Bluegrass in the Country promises another year of great entertainment

PROVIDENCE BAY—It’s the bluegrass event fans have been waiting patiently for—Bluegrass in the Country, the annual toe-tapping good time for a great cause. The show stage will be built at the Providence Bay fairgrounds in time for the show on June 6 to 8 where acts from across the province will perform.

‘Brother John’ Featherstone, the organizer of the event, is pleased to announce a new slate of great entertainment for the busy weekend including headliners Hard Ryde—Canada’s premier bluegrass band. This not-to-be-missed group has received five Central Canadian Bluegrass Awards in each of the following categories: Overall Group of the Year, Instrumental Group of the Year, Entertainer of the Year, Vocal Group of the Year, Male Vocalist of the Year, and Guitar Player of the Year, Fiddle Player of the Year, Banjo Player of the Year, Bass Player of the Year, Mandolin Player of the Year and Composer of the Year. Hard Ryde will take to the stage at 8:30 pm on Friday, June 6, closing the first night of the event but can be seen again at 8 pm the following night.

The Friday entertainment begins at 6:30 pm with Alderville’s Sweetgrass, another Central Canadian Bluegrass Awards winner, followed by Manitoulin’s own favourite: Rick Piche and the Hawberry Boys. ‘Don’t they play oldies, not bluegrass?’ one might ask, but Mr. Featherstone says that once you hear them play, the music will do all the explaining as to their welcome presence in the lineup.

Saturday’s bluegrass begins with The Algoma Wildflowers of Elliot Lake at 1 pm—an all-female bluegrass band formed in 2010. “Their instrumentation coupled with strong vocals, harmonies and relaxed, friendly stage presence make for a very energetic and entertaining show,” the Bluegrass in the Country website states.

At 2 pm Saturday, Sweetgrass will again delight audiences followed by the Allen Family Reunion, back by popular demand.

[pullquote]“This family band is sure to leave you with a smile and a sweet sound in your ear,” Mr. Featherstone promises.[/pullquote]

“This family band is sure to leave you with a smile and a sweet sound in your ear,” Mr. Featherstone promises.

At 4 pm, Rescue Junction hits the Providence Bay stage. Rescue Junction was originally a brother/sister bluegrass duo from Millbank, specializing in gospel bluegrass, Mr. Featherstone explains.

“Rescue Junction released their debut self-titled album in September 2011 and followed it up with their sophomore recording, ‘On Any Road,’ both of which have been well received in the Bluegrass and Gospel communities, most notably with ‘On Any Road’ recently being nominated for ‘Recording of the Year’ at the Central Canada Bluegrass Awards,” Mr. Featherstone explains.

Also back by popular demand is Manitowaning’s Robbie Shawana and his band taking to the stage at 6 pm.

“Their country style was a great addition to the show last year,” Mr. Featherstone says. “The committee has had many requests to bring them back. You will enjoy their unique entertainment experience.”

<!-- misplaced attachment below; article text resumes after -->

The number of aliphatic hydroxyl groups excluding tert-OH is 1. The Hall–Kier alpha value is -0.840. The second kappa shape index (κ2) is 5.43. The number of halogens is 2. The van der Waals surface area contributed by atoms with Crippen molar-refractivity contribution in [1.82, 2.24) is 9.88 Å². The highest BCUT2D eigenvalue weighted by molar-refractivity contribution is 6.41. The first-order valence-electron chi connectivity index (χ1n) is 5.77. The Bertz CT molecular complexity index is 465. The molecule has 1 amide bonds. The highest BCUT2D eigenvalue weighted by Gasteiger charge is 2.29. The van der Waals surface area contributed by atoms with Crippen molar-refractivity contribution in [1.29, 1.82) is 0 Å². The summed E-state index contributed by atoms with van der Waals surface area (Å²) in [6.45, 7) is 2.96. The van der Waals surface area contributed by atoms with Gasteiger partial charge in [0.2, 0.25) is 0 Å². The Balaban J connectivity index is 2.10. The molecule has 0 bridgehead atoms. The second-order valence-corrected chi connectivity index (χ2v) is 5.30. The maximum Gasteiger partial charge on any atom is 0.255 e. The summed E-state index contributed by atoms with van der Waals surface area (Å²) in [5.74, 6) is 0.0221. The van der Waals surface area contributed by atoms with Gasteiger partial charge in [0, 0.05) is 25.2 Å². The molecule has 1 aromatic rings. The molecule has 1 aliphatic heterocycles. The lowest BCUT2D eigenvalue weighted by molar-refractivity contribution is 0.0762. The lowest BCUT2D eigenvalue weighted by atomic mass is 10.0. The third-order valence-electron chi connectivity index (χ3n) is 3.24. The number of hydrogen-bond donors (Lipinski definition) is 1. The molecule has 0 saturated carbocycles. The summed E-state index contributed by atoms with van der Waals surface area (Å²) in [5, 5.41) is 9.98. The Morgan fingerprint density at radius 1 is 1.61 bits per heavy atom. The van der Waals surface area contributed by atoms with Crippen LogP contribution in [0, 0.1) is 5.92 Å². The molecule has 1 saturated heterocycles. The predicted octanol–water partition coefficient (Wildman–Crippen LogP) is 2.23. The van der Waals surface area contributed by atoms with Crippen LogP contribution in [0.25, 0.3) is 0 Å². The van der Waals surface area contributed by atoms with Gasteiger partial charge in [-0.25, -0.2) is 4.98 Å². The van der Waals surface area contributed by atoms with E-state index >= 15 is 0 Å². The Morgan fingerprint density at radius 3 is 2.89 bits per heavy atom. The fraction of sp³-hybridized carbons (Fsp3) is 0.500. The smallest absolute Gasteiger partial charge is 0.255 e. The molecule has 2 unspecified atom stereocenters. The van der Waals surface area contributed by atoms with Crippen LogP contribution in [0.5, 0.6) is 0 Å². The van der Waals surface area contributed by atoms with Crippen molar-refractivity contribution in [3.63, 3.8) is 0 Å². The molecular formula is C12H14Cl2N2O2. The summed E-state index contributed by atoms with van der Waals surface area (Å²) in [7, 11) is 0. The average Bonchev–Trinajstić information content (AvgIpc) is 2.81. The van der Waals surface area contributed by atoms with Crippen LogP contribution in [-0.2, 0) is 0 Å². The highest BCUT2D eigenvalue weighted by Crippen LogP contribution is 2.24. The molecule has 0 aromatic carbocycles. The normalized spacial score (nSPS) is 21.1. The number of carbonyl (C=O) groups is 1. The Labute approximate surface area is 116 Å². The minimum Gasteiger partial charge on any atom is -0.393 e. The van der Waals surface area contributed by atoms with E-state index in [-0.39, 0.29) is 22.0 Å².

The Canucky Bluegrass Boys, a hard-driving bluegrass band delivering a high-energy traditional sound, promises to deliver at 7 pm. The Canucky Bluegrass Boys started out as three friends, Lee, Matt and Dave, just having fun jamming at bluegrass festivals, the website states. Over a few short years people started to identify them by their unique style, harmonies and enthusiasm. Having met by fate, each individual had something different to contribute to the band. With their newest member R.J. Nelson on the five-string banjo, and Don Reed on the fiddle, this band is now on top of their game. They have a drive and willingness to get their style of bluegrass music out to music lovers everywhere. They are definitely ready to take the step, put it in drive and bring it forward. “This is a band you will want to hear again and again!” Mr. Featherstone assures.

Headliners Hard Ryde will round out the day at 8 pm.

On Sunday, June 8 lovers of bluegrass will be treated to The Allen Family Reunion at 10 am followed by Rescue Junction at 11 am—a great way to send festival goers on their way.

As usual, some ‘rough’ camping will be available on-site for $25, which is good for the whole weekend, with limited sites that include hydro available for $45. The campsites, located at the Providence Bay fairgrounds, will be available from Thursday, June 5 at noon.

Mr. Featherstone reminds Islanders that Bluegrass in the Country is the main fundraiser for the Manitoulin Special Olympics (MSO). “The money goes to all 65 athletes, which pays for busing, equipment, etcetera,” Mr. Featherstone said. “This raises 90 percent of the money for Manitoulin Special Olympics for the entire year,” he adds, noting that MSO has a strong track record of moulding world class athletes, including the five athletes that will leave in early July for Vancouver to try out for the Team Canada track and field team.

“Groups line up to come because they hear it’s such a good time and for a good cause,” Mr. Featherstone says, explaining that each year he makes it his mission to greet all the campers personally, acting as an ambassador “for down home Manitoulin hospitality.”

Advanced tickets can be purchased for $40 for adults and $20 for youth ages 10 to 16. Children under 10, if accompanied by an adult, are free. Tickets can be purchased in advance at 100.7 The Island in Little Current, Manitowaning Mill Home Building Centre, Seasons Family Restaurant in M’Chigeeng, The Source in Gore Bay and D.A. Williamson and Sons in Mindemoya.

New this year, passes can be purchased at the gate for Friday or Saturday night only at a cost of $25.